Three artists of different generations, Imane Feriani, Abdelhadi Benbella and their guest of honour Jean-baptiste Valadié, are exhibiting their works at the sumptuous Bab El Kebir gallery in the Oudayas of Rabat, from the 2nd to the 18th October.
This exhibition, whose opening took place on Saturday in the presence of a host of figures from politics, business, the arts and the media, is organized under the theme “Art through three generations” with the support of the Moroccan Ministry of Culture and Communication. It features a collection of works representing the world of artists, dreams and daring.
“We want to present the work and experience of everyone, through their feelings and everything they have experienced and through the freedom that everyone takes to express themselves in front of a canvas,” said the artist Imane Feriani, in a statement to the Moroccan news channel MAP.
Talking about her works, she says that she works a lot on women “because it is a subject that has interested me a lot and I feel a need to talk about women and present them in a very different way”.
Indeed, the works of Imane Feriani offer a wonderful journey into the world of women in all its states and with her touch, the artist conceptualizes it, questions it and seizes instantly and subtly the reaction, with her back turned, in colorful and superimposed compositions.
“For me, the woman is totally assumed and free and, in my paintings, she gives back to let each visitor the choice to discuss with her and imagine her in their own way, but also to say that she is against all obligations and against the lack of freedom,” explained the artist whose paintings overflow with imagination and remain the fruit of striking human encounters with anonymous iconic women.
Regarding the written messages displayed next to her paintings, Feriani confided that she finds them related to her theme and that they express her vision of women and the reason why these women give back in her paintings.
For his part, Abdelhadi Benbella noted that the exhibition represents a new experience that is the result of the meeting between three generations. For him, the word “generations” does not refer to age, but to experience. For there to be a passing of the torch between generations, he continued in a similar statement, there must be a hierarchy and a commitment to plastic art and its concepts that make it an art with a message.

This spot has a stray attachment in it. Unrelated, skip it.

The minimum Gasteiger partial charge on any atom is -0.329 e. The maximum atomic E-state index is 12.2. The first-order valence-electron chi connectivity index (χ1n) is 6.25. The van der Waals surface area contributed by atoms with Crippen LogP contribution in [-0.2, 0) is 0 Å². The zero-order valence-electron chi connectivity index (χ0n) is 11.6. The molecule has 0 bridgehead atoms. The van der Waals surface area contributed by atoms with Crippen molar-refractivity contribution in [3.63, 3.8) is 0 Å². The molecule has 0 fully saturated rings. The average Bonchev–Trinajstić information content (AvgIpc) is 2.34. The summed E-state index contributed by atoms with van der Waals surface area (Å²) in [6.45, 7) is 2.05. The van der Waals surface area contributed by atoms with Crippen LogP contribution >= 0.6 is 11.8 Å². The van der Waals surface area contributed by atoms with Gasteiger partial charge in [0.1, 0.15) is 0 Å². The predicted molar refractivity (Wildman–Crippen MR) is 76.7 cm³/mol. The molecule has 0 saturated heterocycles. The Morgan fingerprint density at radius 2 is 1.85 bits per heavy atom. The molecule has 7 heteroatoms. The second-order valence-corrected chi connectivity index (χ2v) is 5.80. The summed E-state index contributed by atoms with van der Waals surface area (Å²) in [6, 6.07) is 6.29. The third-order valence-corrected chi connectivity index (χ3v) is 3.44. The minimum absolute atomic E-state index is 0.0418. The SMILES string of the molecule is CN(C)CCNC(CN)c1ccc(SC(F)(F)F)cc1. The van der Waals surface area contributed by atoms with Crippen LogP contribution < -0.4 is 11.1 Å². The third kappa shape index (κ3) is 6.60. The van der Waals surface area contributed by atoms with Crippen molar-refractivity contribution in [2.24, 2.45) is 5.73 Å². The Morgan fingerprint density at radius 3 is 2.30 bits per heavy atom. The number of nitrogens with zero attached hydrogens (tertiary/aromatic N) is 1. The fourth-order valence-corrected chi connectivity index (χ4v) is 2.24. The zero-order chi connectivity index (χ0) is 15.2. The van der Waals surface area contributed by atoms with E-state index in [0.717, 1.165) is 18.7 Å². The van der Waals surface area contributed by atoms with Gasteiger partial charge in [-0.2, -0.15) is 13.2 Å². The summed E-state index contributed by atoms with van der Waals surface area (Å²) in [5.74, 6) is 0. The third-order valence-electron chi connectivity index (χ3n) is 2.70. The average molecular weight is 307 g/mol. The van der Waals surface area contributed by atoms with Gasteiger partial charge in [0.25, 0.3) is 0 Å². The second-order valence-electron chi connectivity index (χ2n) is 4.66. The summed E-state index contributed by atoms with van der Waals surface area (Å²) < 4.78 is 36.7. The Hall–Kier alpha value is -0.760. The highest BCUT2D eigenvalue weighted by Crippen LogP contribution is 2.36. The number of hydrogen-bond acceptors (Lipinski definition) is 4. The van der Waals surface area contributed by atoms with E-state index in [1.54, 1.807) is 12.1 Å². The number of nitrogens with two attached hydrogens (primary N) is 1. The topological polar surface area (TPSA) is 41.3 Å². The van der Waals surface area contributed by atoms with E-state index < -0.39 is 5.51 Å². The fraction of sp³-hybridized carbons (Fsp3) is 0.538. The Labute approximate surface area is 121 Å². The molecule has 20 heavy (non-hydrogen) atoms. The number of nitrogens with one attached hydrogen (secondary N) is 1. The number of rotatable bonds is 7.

“I congratulate Imane Feriani who represents the young generation for the role she played in this experience, because without her hard work we would not have been able to organize this exhibition,” said Benbella.
In this collection, the artist, who represents the second generation, merges with his subjects to create canvases with vaporous limits: the artist and his work merge. This is, according to him, the best way to free himself from the constraints of conventional art to give free rein to his talent and move forward according to his universe.
For his part, Jean-Baptiste Valadié, very inspired by Morocco in many of his works, did not hide his admiration for the Kingdom. “I have lived in many countries and I have done exhibitions everywhere and when I decided to settle somewhere where I would feel better I ended up choosing Morocco,” said this great traveler.
In 1956, he held his first exhibition in Dakar (Senegal), which was followed by numerous other exhibitions in France, in Japan with Dali and Picasso, in Taipei with Bernard Buffet and in Singapore with Chagall, then in other parts of the world.
Regarding his works, this painter, sculptor, engraver, draftsman, lithographer and illustrator said he draws his inspiration mainly from women, who represent “everything” for him, noting that he uses a lot of recycled objects in his works.
This meeting between generations was marked by the presentation of a trophy of recognition and thanks, on behalf of Imane Feriani and Abdelhadi Benbella, to Jean-Baptiste Valadié, an artist whose paintings engage the visitor in a discussion around passion, emotion and dream.